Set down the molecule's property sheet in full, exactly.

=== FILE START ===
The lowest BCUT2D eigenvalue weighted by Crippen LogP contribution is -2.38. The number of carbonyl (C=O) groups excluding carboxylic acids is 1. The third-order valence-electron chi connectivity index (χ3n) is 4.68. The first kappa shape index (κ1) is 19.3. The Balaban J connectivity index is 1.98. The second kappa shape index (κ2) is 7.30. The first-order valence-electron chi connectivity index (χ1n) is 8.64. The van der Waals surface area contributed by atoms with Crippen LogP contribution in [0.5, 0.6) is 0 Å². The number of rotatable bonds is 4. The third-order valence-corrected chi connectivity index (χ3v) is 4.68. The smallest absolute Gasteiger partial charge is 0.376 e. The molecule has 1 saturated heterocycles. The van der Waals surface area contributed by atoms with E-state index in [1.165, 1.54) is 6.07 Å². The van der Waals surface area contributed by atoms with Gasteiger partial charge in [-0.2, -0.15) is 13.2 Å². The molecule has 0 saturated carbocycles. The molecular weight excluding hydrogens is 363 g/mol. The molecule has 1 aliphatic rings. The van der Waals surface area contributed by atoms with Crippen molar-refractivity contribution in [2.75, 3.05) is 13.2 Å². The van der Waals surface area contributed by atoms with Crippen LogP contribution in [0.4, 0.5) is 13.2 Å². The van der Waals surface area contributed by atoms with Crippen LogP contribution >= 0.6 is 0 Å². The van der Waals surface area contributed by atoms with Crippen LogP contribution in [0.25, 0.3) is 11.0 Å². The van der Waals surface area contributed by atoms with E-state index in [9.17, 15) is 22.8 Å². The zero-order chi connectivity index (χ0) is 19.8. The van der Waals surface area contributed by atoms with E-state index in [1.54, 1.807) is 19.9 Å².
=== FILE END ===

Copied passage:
The lowest BCUT2D eigenvalue weighted by Crippen LogP contribution is -2.38. The number of carbonyl (C=O) groups excluding carboxylic acids is 1. The third-order valence-electron chi connectivity index (χ3n) is 4.68. The first kappa shape index (κ1) is 19.3. The Balaban J connectivity index is 1.98. The second kappa shape index (κ2) is 7.30. The first-order valence-electron chi connectivity index (χ1n) is 8.64. The van der Waals surface area contributed by atoms with Crippen LogP contribution in [0.5, 0.6) is 0 Å². The number of rotatable bonds is 4. The third-order valence-corrected chi connectivity index (χ3v) is 4.68. The smallest absolute Gasteiger partial charge is 0.376 e. The molecule has 1 saturated heterocycles. The van der Waals surface area contributed by atoms with E-state index in [1.165, 1.54) is 6.07 Å². The van der Waals surface area contributed by atoms with Gasteiger partial charge in [-0.2, -0.15) is 13.2 Å². The molecule has 0 saturated carbocycles. The molecular weight excluding hydrogens is 363 g/mol. The molecule has 1 aliphatic rings. The van der Waals surface area contributed by atoms with Crippen molar-refractivity contribution in [2.75, 3.05) is 13.2 Å². The van der Waals surface area contributed by atoms with Crippen LogP contribution in [0.4, 0.5) is 13.2 Å². The van der Waals surface area contributed by atoms with Crippen LogP contribution >= 0.6 is 0 Å². The van der Waals surface area contributed by atoms with Crippen LogP contribution in [0.25, 0.3) is 11.0 Å². The van der Waals surface area contributed by atoms with E-state index in [9.17, 15) is 22.8 Å². The zero-order chi connectivity index (χ0) is 19.8. The van der Waals surface area contributed by atoms with E-state index in [1.54, 1.807) is 19.9 Å².